The WellSAT, created in 2005, is a leading measure used to assess the quality of written school wellness policies. The aim of the present study is to update the WellSAT to a 3.0 version based on current science and psychometric assessments to reflect the 2016 final federal rule from the Healthy, Hunger-Free Kids Act. The final product will be an assessment measure with high internal reliability and inter-rater reliability. This project will occur in three phases. Phase I will consist of reviewing USDA regulations and academic reports on school wellness and creating a list of topics to add and remove in WellSAT 3.0. In Phase II, the research team will analyze WellSAT 2.0 scores and gather feedback and recommendations for improvement from a sample of WellSAT 2.0 users, and create the WellSAT 3.0 with feedback from stakeholders and other researchers, practitioners, and advocates. In Phase Ill, the research team will double code a sample of 50 policies from a national database and test inter-rater and internal reliability of the revised tool.
Updating the Wellness School Assessment Tool, WellSAT, to Version 3.0
The marketing of unhealthy foods to children and youth is a major public health concern. Children in the United States grow up surrounded by food and beverage marketing, which primarily promotes products with excessive amounts of added sugar, salt, and fat, and inadequate amounts of fruits, vegetables, and whole grains. … More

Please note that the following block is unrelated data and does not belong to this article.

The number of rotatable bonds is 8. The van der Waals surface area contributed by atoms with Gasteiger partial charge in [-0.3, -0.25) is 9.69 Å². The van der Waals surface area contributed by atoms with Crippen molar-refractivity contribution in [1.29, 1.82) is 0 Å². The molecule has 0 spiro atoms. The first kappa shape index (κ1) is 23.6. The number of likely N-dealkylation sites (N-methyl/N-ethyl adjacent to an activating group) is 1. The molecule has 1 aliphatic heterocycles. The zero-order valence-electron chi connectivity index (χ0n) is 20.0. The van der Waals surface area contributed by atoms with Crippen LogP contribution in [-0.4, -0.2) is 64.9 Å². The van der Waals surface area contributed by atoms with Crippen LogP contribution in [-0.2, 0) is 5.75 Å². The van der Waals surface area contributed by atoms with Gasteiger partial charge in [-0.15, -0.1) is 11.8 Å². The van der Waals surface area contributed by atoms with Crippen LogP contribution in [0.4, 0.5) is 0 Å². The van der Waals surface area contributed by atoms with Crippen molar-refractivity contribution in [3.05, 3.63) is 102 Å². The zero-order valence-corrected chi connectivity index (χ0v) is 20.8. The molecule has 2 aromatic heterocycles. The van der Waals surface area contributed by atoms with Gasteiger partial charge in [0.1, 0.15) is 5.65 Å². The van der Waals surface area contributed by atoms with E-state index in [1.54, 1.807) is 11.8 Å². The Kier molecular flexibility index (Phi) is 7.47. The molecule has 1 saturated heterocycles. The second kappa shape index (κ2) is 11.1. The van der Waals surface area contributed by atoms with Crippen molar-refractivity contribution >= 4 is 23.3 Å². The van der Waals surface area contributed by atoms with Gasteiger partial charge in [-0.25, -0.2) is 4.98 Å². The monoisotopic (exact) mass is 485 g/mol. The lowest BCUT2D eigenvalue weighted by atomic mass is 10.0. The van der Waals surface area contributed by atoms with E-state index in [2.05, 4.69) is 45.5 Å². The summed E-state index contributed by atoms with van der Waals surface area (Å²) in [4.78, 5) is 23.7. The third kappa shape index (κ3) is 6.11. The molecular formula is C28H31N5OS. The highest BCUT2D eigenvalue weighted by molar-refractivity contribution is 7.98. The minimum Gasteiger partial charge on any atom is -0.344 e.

Promoting Responsive Bottle-Feeding Practices Among Women, Infants, and Children (WIC) Mothers to Reduce Infants’ Rapid Weight Gain and Obesity
Bottle-fed infants are at significantly greater risk for overfeeding and rapid weight gain (RWG), yet few studies focus on promoting healthy feeding practices for bottle-feeding caregivers. Bottle-feeding caregivers receive little support related to learning appropriate bottle-feeding practices, and this problem is pronounced in low-income, minority populations at higher risk for … More
Studying the Community Eligibility Provision’s Broad Impact–On Child Nutrition, Health, Academics, School Attendance, and Family Food Security
In 2010, the Healthy Hunger-Free Kids Act (HHFKA) initiated a number of major changes in child nutrition programs, including the establishment of the Community Eligibility Provision (CEP) for the National School Lunch and School Breakfast Programs. Implemented nationwide in SY 2014/15 to increase school meal participation and improve food security … More